Friends of the Inyo believes we should all do our part to give back to the land as much as we get out of it. We aim to foster an ethic of public lands stewardship through our volunteer events. Working with partners and land management agencies, we engage the public throughout the year. Most opportunities for volunteering occur in the spring and fall in the Owens Valley and Summer in the high Sierra.
Friends of the Inyo leads a variety of volunteer opportunities from short events to multi day wilderness stewardship.
- Wilderness Weeks offer a once in a lifetime opportunity to backpack or mule pack into remote trails and complete trail improvement projects with our partner Forest Service Wilderness ranger.
- Annual clean up events include June Lake trails day, Adopt-a-Crag events in climbing areas, and National Public lands day projects.
- Various direct service projects help the community give back while supporting our policy campaigns for permanent protection. Examples include helping with standardized wilderness assessment surveys or repairing fencing to protect Cottonwood creek and the Bodie Hills.
Find volunteer opportunities on our events calendar and see blog stories below which highlight our past events.
Every year, June Lake Trails Day gets better and better! We love the fun atmosphere of the event, with prize donations from local businesses, a delicious free lunch, and a huge group of volunteers of all ages and walks of life. In 2018 our 44 volunteers did a dazzling job of clearing heavy brush from the Parker Bench and Yost Lake Trails, and showed off their crosscut saw skills by removing seven downed logs. Thanks to our partners, Mono County, June Lake Trails Committee, and the Inyo National Forest, and to all our wonderful volunteers for their hard work!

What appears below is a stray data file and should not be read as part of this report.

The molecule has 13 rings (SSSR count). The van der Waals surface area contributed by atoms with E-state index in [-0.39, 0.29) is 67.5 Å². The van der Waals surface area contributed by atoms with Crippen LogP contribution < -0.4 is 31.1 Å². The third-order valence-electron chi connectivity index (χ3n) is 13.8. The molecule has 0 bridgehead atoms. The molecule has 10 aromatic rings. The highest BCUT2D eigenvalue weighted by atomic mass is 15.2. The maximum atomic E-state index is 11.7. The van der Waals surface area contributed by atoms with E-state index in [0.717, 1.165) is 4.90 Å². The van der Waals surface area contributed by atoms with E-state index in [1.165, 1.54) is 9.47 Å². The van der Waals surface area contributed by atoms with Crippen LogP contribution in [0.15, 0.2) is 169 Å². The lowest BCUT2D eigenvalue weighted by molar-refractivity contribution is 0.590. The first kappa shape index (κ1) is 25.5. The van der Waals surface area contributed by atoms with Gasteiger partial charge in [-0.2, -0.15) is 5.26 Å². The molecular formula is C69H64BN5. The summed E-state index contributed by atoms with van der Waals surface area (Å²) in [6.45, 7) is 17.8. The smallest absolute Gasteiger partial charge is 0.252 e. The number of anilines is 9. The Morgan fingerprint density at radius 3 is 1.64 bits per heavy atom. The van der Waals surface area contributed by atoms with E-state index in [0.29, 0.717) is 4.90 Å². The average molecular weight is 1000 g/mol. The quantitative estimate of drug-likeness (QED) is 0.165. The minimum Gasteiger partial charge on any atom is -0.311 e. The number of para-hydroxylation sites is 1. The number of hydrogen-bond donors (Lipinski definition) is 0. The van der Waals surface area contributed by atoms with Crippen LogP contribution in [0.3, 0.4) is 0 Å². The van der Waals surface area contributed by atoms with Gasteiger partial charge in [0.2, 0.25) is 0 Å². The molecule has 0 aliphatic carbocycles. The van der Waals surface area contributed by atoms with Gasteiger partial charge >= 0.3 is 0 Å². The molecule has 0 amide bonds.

Despite predictions of precipitation and howling winds, Sunday, November 5 was a gorgeous, sunny late fall day—perfect weather for celebrating the unrivaled climbing opportunities that grace Bishop’s backyard. As the culminating event of the American Alpine Club‘s Fall Highball climbing festival, we combined forces with the Bishop BLM to lead climbers in stewardship projects near our most popular bouldering areas. We planted native bitterbrush in disturbed areas in the Buttermilks and the Volcanic Tablelands, used local stones to delineate parking spots, trails, and campsites, picked up trash, and reduced fortress-like campfire rings to more appropriate sizes. Of course, it’s not…